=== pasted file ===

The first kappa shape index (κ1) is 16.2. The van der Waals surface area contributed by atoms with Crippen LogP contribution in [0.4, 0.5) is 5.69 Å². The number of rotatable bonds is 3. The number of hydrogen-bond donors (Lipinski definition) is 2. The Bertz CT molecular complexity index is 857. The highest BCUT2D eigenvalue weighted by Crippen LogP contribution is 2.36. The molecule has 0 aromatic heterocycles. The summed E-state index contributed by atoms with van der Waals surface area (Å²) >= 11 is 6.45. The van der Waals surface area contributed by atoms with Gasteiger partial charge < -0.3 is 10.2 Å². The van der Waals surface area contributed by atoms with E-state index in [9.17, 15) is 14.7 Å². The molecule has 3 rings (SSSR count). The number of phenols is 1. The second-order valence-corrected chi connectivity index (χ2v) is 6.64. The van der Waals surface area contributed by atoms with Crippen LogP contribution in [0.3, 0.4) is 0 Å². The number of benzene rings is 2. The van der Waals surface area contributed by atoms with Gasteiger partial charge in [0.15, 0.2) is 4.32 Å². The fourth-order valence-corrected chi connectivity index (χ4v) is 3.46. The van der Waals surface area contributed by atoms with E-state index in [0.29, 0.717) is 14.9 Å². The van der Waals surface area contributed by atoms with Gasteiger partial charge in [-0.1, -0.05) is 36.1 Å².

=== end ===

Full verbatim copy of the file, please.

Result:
The first kappa shape index (κ1) is 16.2. The van der Waals surface area contributed by atoms with Crippen LogP contribution in [0.4, 0.5) is 5.69 Å². The number of rotatable bonds is 3. The number of hydrogen-bond donors (Lipinski definition) is 2. The Bertz CT molecular complexity index is 857. The highest BCUT2D eigenvalue weighted by Crippen LogP contribution is 2.36. The molecule has 0 aromatic heterocycles. The summed E-state index contributed by atoms with van der Waals surface area (Å²) >= 11 is 6.45. The van der Waals surface area contributed by atoms with Gasteiger partial charge < -0.3 is 10.2 Å². The van der Waals surface area contributed by atoms with E-state index in [9.17, 15) is 14.7 Å². The molecule has 3 rings (SSSR count). The number of phenols is 1. The second-order valence-corrected chi connectivity index (χ2v) is 6.64. The van der Waals surface area contributed by atoms with Crippen LogP contribution in [0.3, 0.4) is 0 Å². The number of benzene rings is 2. The van der Waals surface area contributed by atoms with Gasteiger partial charge in [0.15, 0.2) is 4.32 Å². The fourth-order valence-corrected chi connectivity index (χ4v) is 3.46. The van der Waals surface area contributed by atoms with E-state index in [0.29, 0.717) is 14.9 Å². The van der Waals surface area contributed by atoms with Gasteiger partial charge in [-0.1, -0.05) is 36.1 Å².